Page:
Millenials will or won't dependent on their social group. Chasing them is a bit of a risk they might be one hit wonders just to tick the experience box and move on. I don't think it's anything new - I did a scuba licence when backpacking in Australia as a young grad which I only ever used once again on a single holiday. I enjoyed it but it wasn't THE thing for me. Similarly I've had a few goes at sailing because a few people in my social circle were keen but always came away a bit meh.
 

KevinF

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Living in the Boston area, I can think of a whole bunch of reasons:
  • Boston itself is pretty flat. There are small (tiny...) ski areas around, but it's not like you can look outside the door and see mountains. It's a decent drive (2+ hours without traffic) to get to "real" skiing. The haul to get to "real" skiing is a lot worse than a few hours drive for a large swath of the country.
  • Cost. Transportation, overnight accommodations, lift tickets, lessons, gear, warm clothes, etc. I do fairly well financially, but my ski days would be curtailed in a huge way if I had somebody else to support.
  • Gratification: It takes a long time and a commitment to progress to a level where skiing even remotely resembles how it is advertised (i.e., empty powder filled slopes, etc.). We live in an instant gratification age.
  • Conditions, weather, etc. We've all experienced ski days where conditions are awful, the wind is something out of the Wizard of Oz and the temps are what you would expect at the North Pole. Most non-skiers I talk to assume that's what it's usually like in the mountains in the winter. Their reaction is along the lines of "You pay money to freeze your ass off?" Sure, properly dressed, you don't get cold, proper technique / gear means that there aren't many awful ski days, etc... but that's a high barrier to entry.
  • I'm sure I could come up with a fifth reason, but my compilation just finished, so it's back to work. :)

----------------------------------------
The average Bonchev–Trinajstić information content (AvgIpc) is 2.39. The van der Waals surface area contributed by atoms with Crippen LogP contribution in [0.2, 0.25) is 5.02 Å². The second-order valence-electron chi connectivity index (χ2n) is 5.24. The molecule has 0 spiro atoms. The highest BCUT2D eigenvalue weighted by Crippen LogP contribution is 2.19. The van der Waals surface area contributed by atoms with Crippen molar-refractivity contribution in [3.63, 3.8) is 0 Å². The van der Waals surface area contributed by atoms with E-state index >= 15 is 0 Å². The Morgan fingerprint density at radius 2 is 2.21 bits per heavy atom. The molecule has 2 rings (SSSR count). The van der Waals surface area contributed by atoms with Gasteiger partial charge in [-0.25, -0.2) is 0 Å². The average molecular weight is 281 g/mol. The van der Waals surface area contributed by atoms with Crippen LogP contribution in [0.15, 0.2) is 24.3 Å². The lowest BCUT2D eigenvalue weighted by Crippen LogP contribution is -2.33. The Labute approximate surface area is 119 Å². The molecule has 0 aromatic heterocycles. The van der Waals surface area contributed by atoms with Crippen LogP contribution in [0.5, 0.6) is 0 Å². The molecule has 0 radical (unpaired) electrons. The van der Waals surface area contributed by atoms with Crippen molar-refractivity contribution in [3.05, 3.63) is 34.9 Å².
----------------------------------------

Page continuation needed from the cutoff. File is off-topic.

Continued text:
CrystalRose

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Looking at millenials is wrong I think. Don't focus on adults. Focus on kids and teens. Make it the clean hobby that gets them active and keeps them away from drugs and booze (ok you don't have to tell the full truth). And you'll get some hooked for life.

Millenials will or won't dependent on their social group. Chasing them is a bit of a risk they might be one hit wonders just to tick the experience box and move on. I don't think it's anything new - I did a scuba licence when backpacking in Australia as a young grad which I only ever used once again on a single holiday. I enjoyed it but it wasn't THE thing for me. Similarly I've had a few goes at sailing because a few people in my social circle were keen but always came away a bit meh.
I agree with skiing being a potential check box for Millennials (I for sure thought it would be for me) but I disagree with not focusing on them. Who are having these kids and teens? I'm in the upper range of Millennial but definitely within normal of child bearing age and currently childless. If I didn't care about skiing, I'm definitely not dragging a potentially cranky child or surly teen up to the cold and wet. The only way I could see your plan working would be a school program that took them without involving the parents. The media is always making it seem like schools are doing poor financially (again I wouldn't know: no kids) so I doubt there's a ski club in the budget.